Murphys Day of the Dead, or Dia de Los Muertos is a heartwarming celebration of those we’ve lost. We honor this festival’s Mexican roots with traditional music, dancing, ofrendas, Catrina and Catrin costumes and community spirit. Join us for the celebration in Murphys Community Park from 11:00 am to 4:00 pm, featuring face painters, Folklorica dancers, Rondalla musicians, and artisan vendors. Traditional food and drinks will be available for sale in the park until 4:00 pm while supplies last. This is a great family friendly event for loved ones of all ages.
This celebration is traditionally full of life, happiness, color, food, family and fun. In Mexico, outdoor markets display and sell symbolic items like special breads, pottery, baskets, candles, paper puppets, candy skulls and flowers. Skeletons are also an important symbol of this day and are displayed hugging, dancing and laughing in shop windows and on street corners.
We’ll once again include a Catrina and Catrin Dress Contest beginning at 4:30 pm Saturday afternoon in the Murphys Community Park will be followed by a Candle Light Procession to the Cemetery. Those wishing to participate in the procession should meet in the Murphys Community Park at 5:45 pm. Make sure to bring your flashlight and warm clothing. Mexican hot chocolate and pan de muertos will be available for purchase after the brief ceremony and traditional story.
Want to participate in the Catrina and Catrin Dress Contest? Please note: men and women must sign up for this year’s pageant by 5:00 pm Friday, November 3rd–Los Ninos (the children’s group) get a special extension, and can sign-up all the way through the day of the event.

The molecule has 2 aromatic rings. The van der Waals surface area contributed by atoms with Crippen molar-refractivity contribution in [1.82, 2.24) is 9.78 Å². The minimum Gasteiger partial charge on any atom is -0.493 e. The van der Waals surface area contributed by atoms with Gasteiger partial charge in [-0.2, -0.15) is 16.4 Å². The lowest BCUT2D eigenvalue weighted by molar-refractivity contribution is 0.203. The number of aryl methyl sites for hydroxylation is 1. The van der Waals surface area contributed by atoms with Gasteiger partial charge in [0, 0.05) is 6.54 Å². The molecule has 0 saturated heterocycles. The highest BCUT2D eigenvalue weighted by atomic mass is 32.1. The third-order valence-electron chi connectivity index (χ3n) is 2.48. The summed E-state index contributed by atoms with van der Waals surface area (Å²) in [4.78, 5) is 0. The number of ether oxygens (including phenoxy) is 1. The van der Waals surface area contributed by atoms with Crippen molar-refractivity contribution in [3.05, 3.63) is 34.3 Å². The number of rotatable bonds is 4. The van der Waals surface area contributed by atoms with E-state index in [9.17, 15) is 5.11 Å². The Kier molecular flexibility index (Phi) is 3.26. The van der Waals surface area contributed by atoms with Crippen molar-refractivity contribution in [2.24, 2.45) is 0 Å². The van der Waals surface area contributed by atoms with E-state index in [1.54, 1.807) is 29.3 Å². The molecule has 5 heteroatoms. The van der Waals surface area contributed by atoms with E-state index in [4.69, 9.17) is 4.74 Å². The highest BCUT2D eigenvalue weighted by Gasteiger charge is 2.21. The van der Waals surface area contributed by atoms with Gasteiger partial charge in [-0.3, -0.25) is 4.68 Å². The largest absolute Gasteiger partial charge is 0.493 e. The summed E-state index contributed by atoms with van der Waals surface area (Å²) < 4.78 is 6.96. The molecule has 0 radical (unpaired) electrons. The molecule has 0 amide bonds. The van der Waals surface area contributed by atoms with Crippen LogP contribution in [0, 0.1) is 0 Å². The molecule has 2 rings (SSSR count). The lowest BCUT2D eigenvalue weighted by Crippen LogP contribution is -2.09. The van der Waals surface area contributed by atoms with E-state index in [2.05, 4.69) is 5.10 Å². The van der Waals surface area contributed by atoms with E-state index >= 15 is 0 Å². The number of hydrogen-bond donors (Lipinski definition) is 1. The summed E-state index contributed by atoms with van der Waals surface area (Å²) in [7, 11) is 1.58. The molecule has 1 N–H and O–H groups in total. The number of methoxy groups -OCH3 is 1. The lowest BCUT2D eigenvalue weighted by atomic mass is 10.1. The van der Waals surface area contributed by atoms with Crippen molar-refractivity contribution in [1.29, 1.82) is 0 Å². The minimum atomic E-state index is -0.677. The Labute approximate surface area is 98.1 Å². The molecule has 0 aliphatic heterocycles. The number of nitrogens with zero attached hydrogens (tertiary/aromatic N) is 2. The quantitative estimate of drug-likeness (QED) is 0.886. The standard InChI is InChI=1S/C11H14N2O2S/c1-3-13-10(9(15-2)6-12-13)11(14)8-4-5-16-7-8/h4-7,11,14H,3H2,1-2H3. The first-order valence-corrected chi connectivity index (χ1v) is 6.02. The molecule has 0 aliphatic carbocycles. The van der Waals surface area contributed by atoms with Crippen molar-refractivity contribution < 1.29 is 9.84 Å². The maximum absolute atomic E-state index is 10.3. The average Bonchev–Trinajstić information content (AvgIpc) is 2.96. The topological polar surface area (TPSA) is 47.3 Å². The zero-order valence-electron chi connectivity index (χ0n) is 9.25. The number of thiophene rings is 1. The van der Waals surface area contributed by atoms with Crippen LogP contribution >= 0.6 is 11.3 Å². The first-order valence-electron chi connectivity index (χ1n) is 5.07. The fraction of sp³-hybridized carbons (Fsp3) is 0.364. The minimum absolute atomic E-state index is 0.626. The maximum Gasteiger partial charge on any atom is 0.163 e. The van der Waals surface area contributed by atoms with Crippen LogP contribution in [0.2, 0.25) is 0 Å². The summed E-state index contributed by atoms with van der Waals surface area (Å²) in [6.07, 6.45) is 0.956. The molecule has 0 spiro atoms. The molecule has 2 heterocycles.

New this year: the Folklorica Dancers will be offering dancing lessons in the Native Sons Hall beginning at approximately 2:00 pm. Purchases of food, wine and beer will benefit the Murphys Community Club who are responsible for maintaining and improving our lovely park along the creek. In the event of rain, all entertainment and displays will be moved nearby to the Native Sons Hall at 389 Main St. in historic downtown Murphys with the Catrina contest taking place in the Black Bart Theater.
The History of Day of the Dead
This ancient holiday traces it’s roots back to the indigenous cultures of Mexico, Latin America and Europe but has become inextricably intertwined with the Catholic observance of All Saints Day and All Souls Day over time. Although this celebration is associated with the dead, it is traditionally a period full of life, happiness, color, food, family and fun. In Mexico, outdoor markets display and sell symbolic items like special breads, pottery, baskets, candles, paper puppets, candy skulls and flowers. Skeletons are also an important symbol of this day and are displayed hugging, dancing and laughing in shop windows and on street corners.
Traditional activities are believed to “welcome the souls of the dead.” The souls are said to return each year to enjoy the pleasures of the life that they once had. These souls are thought to return as spirits from another world to be with their loved ones for a few brief hours. A widely held belief is that the souls of children (angelitos) return first so food and gifts appealing to children are set out for them. The adult dead are said to return a day or two later and their favorite items as well as elaborate food and drink are set out for them as well. It is believed that candle light as well as the scent of marigolds and copal incense will help the ghosts find their way back home.
The public is welcome to participate in the remembrance of loved ones by contributing items to local altars. Please contact individual business owners first, to make sure there is an appropriate space for your item.
See a video of the highlights from the 2014 Murphys Day of the Dead event.